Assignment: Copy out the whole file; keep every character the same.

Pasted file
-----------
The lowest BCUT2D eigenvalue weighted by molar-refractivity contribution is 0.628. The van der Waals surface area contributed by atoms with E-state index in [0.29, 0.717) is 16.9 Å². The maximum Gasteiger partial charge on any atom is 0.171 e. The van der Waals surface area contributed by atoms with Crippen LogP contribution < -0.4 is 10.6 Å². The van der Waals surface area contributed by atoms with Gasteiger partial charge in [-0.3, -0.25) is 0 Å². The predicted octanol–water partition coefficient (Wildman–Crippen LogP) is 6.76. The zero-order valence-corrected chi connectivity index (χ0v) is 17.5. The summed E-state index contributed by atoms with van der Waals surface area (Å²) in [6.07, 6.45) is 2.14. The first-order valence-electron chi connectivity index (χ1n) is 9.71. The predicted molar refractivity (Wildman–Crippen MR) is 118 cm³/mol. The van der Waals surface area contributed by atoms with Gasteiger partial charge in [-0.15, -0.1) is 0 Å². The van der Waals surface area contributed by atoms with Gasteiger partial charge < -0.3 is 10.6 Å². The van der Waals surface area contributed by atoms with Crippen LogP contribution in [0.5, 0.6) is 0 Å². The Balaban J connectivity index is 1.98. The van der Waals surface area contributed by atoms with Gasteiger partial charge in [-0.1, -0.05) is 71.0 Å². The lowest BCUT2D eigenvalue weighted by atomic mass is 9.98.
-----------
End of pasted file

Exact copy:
The lowest BCUT2D eigenvalue weighted by molar-refractivity contribution is 0.628. The van der Waals surface area contributed by atoms with E-state index in [0.29, 0.717) is 16.9 Å². The maximum Gasteiger partial charge on any atom is 0.171 e. The van der Waals surface area contributed by atoms with Crippen LogP contribution < -0.4 is 10.6 Å². The van der Waals surface area contributed by atoms with Gasteiger partial charge in [-0.3, -0.25) is 0 Å². The predicted octanol–water partition coefficient (Wildman–Crippen LogP) is 6.76. The zero-order valence-corrected chi connectivity index (χ0v) is 17.5. The summed E-state index contributed by atoms with van der Waals surface area (Å²) in [6.07, 6.45) is 2.14. The first-order valence-electron chi connectivity index (χ1n) is 9.71. The predicted molar refractivity (Wildman–Crippen MR) is 118 cm³/mol. The van der Waals surface area contributed by atoms with Gasteiger partial charge in [-0.15, -0.1) is 0 Å². The van der Waals surface area contributed by atoms with Gasteiger partial charge < -0.3 is 10.6 Å². The van der Waals surface area contributed by atoms with Crippen LogP contribution in [0.5, 0.6) is 0 Å². The Balaban J connectivity index is 1.98. The van der Waals surface area contributed by atoms with Gasteiger partial charge in [-0.1, -0.05) is 71.0 Å². The lowest BCUT2D eigenvalue weighted by atomic mass is 9.98.